Investigations of the epidemiological and clinicopathological significance of Sarcocystis-infection among cattle and buffalo in Hungary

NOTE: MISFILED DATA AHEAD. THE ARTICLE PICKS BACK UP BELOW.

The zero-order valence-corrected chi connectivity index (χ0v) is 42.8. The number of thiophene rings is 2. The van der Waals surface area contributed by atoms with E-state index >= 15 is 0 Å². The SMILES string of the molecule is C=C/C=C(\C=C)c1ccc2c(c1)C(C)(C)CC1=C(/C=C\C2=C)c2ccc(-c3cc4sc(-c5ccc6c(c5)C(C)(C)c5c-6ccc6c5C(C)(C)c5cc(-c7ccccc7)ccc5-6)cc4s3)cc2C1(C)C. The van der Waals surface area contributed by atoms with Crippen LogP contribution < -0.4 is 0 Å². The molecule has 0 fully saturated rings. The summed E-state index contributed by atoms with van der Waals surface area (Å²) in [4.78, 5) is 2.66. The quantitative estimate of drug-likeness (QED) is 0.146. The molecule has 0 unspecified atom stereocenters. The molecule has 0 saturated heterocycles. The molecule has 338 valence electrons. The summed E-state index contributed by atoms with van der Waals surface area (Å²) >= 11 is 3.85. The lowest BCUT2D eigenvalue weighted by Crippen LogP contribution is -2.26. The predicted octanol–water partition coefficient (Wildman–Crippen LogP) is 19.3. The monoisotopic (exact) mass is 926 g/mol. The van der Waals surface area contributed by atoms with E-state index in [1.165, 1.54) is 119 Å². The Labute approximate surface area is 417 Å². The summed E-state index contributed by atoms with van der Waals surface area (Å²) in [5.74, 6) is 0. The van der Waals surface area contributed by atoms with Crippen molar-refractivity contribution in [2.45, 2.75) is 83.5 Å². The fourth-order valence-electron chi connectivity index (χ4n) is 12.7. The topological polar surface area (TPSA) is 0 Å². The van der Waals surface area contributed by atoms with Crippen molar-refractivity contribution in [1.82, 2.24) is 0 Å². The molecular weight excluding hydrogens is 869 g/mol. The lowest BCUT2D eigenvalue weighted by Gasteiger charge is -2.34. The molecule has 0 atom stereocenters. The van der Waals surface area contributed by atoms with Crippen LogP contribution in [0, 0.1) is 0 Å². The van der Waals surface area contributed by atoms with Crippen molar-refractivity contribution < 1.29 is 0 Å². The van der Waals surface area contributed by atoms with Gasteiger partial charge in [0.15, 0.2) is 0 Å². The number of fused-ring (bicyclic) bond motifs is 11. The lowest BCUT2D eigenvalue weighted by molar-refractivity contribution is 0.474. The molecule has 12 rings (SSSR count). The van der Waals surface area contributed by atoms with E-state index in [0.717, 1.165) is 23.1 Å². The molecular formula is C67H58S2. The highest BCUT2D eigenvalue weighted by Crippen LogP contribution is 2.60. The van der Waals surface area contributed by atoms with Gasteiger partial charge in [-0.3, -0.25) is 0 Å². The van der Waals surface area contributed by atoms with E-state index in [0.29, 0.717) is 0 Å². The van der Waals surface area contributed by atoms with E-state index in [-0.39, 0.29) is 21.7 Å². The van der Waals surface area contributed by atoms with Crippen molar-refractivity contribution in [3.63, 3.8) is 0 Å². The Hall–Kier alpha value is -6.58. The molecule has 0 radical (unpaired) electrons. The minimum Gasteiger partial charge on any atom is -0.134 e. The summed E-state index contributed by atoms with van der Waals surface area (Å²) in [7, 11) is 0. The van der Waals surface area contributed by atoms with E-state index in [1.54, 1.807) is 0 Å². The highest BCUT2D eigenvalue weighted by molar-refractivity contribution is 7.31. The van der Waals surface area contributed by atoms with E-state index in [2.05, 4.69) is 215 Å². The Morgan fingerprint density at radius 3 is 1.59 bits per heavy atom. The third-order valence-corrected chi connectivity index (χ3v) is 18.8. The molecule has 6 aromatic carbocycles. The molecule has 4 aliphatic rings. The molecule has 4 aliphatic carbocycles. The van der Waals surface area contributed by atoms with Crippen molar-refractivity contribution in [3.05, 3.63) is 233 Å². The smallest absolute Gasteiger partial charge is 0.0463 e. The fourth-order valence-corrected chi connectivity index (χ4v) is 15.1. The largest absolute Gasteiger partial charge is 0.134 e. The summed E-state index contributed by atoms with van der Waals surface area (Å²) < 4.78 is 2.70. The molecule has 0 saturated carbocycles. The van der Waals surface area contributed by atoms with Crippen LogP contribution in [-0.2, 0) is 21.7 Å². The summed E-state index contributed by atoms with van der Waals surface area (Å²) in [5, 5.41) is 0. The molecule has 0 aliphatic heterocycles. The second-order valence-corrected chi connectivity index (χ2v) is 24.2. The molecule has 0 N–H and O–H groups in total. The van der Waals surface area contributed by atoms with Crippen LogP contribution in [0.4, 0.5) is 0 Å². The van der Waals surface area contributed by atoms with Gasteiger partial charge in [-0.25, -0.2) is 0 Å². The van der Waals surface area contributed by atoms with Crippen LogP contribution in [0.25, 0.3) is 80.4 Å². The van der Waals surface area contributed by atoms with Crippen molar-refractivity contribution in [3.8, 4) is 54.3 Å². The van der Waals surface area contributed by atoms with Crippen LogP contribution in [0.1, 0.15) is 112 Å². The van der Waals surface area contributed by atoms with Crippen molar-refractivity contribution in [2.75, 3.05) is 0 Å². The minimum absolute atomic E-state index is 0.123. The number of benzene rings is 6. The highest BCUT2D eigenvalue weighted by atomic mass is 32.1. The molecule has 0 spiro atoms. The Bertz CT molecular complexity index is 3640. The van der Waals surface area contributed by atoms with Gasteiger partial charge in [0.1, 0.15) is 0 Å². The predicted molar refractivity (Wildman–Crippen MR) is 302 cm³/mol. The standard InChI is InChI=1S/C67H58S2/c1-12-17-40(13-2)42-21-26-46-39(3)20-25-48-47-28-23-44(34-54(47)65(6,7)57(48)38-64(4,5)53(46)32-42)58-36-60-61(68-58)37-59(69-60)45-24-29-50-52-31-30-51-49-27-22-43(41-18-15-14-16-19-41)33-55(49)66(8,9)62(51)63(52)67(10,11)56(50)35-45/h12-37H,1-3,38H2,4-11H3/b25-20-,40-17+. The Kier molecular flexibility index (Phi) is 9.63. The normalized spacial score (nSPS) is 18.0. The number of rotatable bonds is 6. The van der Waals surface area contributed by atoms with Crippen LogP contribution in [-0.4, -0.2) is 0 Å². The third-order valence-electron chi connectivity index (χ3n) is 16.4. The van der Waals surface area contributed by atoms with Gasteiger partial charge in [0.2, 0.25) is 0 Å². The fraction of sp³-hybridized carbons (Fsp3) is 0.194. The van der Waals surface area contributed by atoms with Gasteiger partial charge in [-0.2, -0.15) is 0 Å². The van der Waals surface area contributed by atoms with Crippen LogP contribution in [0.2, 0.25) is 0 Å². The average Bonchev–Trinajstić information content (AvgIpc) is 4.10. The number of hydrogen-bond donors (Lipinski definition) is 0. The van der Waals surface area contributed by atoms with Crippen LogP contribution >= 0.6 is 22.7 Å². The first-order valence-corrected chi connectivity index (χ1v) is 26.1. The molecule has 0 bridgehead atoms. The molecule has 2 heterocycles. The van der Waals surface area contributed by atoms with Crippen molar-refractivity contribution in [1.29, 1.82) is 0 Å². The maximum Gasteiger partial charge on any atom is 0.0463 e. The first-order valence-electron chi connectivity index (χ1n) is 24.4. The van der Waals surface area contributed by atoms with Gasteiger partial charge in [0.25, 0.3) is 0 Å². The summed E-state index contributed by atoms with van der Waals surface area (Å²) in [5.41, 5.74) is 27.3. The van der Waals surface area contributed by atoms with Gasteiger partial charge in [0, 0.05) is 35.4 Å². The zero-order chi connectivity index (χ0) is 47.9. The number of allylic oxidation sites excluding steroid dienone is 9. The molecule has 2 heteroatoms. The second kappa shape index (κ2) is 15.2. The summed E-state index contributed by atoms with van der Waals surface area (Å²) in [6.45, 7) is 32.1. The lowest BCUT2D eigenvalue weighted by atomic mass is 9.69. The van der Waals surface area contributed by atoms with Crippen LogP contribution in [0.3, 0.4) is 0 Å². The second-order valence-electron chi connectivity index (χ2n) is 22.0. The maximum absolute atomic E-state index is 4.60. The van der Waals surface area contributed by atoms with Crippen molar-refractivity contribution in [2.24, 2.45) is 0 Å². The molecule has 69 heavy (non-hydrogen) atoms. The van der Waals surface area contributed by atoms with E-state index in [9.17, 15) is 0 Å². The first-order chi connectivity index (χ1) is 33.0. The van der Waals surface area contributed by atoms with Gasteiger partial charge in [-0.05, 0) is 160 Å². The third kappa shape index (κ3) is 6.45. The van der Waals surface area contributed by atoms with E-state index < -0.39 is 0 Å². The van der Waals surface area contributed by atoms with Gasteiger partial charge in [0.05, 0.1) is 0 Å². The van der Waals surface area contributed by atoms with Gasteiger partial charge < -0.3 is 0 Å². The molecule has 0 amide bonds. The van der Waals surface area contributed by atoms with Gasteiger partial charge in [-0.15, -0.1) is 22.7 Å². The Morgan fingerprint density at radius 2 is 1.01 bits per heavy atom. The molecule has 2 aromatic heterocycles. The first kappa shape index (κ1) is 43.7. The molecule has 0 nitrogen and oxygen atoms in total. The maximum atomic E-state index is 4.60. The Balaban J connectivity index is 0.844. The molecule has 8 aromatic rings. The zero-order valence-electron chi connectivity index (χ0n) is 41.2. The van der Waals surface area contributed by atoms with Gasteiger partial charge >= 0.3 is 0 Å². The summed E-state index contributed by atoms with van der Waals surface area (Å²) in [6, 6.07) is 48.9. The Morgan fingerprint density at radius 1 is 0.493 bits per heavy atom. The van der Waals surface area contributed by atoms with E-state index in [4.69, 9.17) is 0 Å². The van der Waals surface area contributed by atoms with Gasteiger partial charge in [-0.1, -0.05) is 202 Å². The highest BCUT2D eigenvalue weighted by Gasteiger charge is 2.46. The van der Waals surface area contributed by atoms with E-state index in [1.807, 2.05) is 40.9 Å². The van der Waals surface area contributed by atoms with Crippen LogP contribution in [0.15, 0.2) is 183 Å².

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Sarcocystis species are unicellular parasites that belong to cystogenic coccidia (Apicomplexa: Sarcocystidae). During their life cycle they require both an intermediate and a final host, the former usually an herbivorous and the latter a carnivorous vertebrate animal. Cattle are long-known intermediate hosts of S. cruzi, S. hirsuta and S. hominis, with canids, felids and humans as final hosts, respectively. In addition, S. sinensis has been reported from cattle in a number of countries (including Germany), but its final host remains to be elucidated and the species name has recently been rendered nomen nudum. Among bovine Sarcocystis spp. S. hominis has public health importance, as it is able to cause gastrointestinal malaise in primates as final hosts; but "S. sinensis" may also elicit symptoms in humans and therefore can be regarded as potentially zoonotic. On the other hand, while S. cruzi is among those Sarcocystis spp. that may be highly pathogenic to the intermediate host, the current clinicopathological importance and prevalence of its infection is not known in Hungary, neither in the whole Central-Eastern European region. Therefore the aim of the present study was to compensate for the lack of relevant data.